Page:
As described above, the Bentro land sale involved the sale to B & B, a subsidiary of SCA, of a landfill and related equipment from Lad and its sole shareholder Bentro. The preface to the Bentro land sales transaction found Carlton in immediate need of sufficient cash to liquidate the debt owed to SCA. Unfortunately, the reduction in petitioner's net worth coupled with a rapid rise in interest rates prevented petitioner from securing additional bank funding to advance to Carlton. In an effort to reduce the SCA loan to under $1 million before the printing of SCA's proxy materials, petitioner had borrowed $300,000 from Adelman. Repayment of this loan was required within 120 days.
Against this backdrop, Bentro and petitioner joined together to engineer a scheme to unlawfully appropriate
The lack of formal debt instruments, repayment terms, and an obligation to pay interest is significant evidence that an advance is not a bona fide debt. Road Materials, Inc. v. Commissioner, 407 F.2d 1121, 1123 (4th Cir. 1969), affg. on this issue T.C. Memo. 1967-187. Given the questionable financial condition of Carlton at the time, we cannot accept petitioner's assertion that a prudent unrelated lender (Lad) would make an unsecured interest-free loan of unlimited duration. Therefore, we conclude, notwithstanding the bankruptcy creditor claim filed by Lad and Bentro, that no debtor-creditor relationship arose between Carlton and Lad from the advances.
From a review of the entire record, we believe petitioner's critical role in directing and approving B & B's acquisition of the targeted landfill parcels provided him with sufficient leverage to direct Lad to advance over 90 percent of the profits to Carlton. We recognize petitioner testified that in structuring the purchase by B & B of the Utica landfill "we [told Mr. Bentro we] would be willing to accede to his price, if he would be willing to lend something just short of a million dollars to Carlton." For reasons previously discussed,
Our analysis of the Amesbury property sales closely tracks that of the Bentro land sale. Like the latter, the Amesbury property sales involved the acquisition and immediate resale of landfill sites at inflated prices. Unlike the Bentro transaction, which used a corporation unrelated to petitioner to acquire and resell the targeted property, the Amesbury properties were acquired and resold by J.C. and Essex, corporations established at the direction of petitioner and controlled by him. After the resale of the land parcels at a profit of approximately $1,333,000, the stock of the now cash-rich corporations was acquired by Carlton for newly issued common stock.
Generally, a corporate entity will not be disregarded for tax purposes so long as it is formed for a substantial business purpose or actually engages in a business activity after its formation. Moline Properties, Inc. v. Commissioner, 319 U.S. 436 (1943). On the other hand, when a corporation is not formed for any significant, non-tax business purpose, and does not engage in any substantive business purpose, its existence will be disregarded for tax purposes, even though it may be validly incorporated under State law. Noonan v. Commissioner, 52 T.C. 907, 910 (1969), affd. per curiam 451 F.2d 992 (9th Cir. 1971). Petitioner has failed to establish that J.C., Essex, or DIOC were formed for any legitimate business purpose or ever engaged in any legitimate business activity. We conclude that petitioner formed these corporations solely for the purpose of furthering a scheme to fraudulently misappropriate funds from SCA and conceal his own participation in the scheme.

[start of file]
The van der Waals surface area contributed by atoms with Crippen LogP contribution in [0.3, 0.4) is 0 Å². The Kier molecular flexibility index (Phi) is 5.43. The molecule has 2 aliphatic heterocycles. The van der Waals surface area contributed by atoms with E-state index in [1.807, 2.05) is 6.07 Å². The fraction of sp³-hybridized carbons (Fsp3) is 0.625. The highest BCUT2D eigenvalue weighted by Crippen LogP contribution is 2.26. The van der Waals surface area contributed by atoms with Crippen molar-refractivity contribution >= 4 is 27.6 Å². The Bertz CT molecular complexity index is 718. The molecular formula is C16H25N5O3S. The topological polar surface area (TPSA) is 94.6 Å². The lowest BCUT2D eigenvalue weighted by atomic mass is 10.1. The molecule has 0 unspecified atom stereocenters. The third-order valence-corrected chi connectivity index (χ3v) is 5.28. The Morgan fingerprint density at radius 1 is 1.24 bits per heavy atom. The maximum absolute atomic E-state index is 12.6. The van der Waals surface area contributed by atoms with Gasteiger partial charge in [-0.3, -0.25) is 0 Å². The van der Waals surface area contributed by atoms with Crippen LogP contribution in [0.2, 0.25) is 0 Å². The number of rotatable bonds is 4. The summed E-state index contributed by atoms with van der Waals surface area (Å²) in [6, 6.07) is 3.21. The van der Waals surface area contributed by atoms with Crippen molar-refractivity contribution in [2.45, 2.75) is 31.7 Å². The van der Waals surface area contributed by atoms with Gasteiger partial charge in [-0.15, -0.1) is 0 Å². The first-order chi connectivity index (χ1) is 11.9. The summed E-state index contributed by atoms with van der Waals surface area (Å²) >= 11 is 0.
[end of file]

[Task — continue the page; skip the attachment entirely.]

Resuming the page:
In reaching our conclusion, we note the absence of evidence that the corporations formed and controlled by petitioner did anything other than acquire and retransfer bare legal title to the targeted landfill parcels over a period of two days, and thereafter act as conduits for transferring the misappropriated funds to Carlton. The fact that the acquisition and resale of the landfill properties were completed within approximately 2 days of corporate formation strongly suggests that the "sale" was fully planned by petitioner and Steir individually and not by the transferring corporations petitioner would have us recognize. Moreover, petitioner has failed to establish that the corporations had boards of directors, officers which represented them in effecting the land sales transactions or ever filed corporate tax returns. Accordingly, we treat J.C., Essex, and DIOC as mere alter egos for petitioner and affirm respondent's
Issue 2. Additional Payments Received From SCA
During 1974 and 1975, petitioner received nonsalary payments from SCA in the amounts of $40,007 and $26,806, respectively. Petitioner claims that pursuant to section 1.274-5(e), Income Tax Regs., these payments represent valid reimbursements for travel, entertainment, telephone, and other expenses he incurred as president of SCA and need not be reported as additional income. Further, petitioner contends that SCA's employee reimbursement procedures complied with the requirements of the regulations under section 274.
Respondent claims that SCA's reimbursement procedures did not comply with the adequate record provisions of section 1.274-5, Income Tax Regs. Consequently, petitioner must substantiate the claimed expenses being reimbursed. And since petitioner did not substantiate the alleged reimbursed expenses during these proceedings, the claimed reimbursements must be treated as income.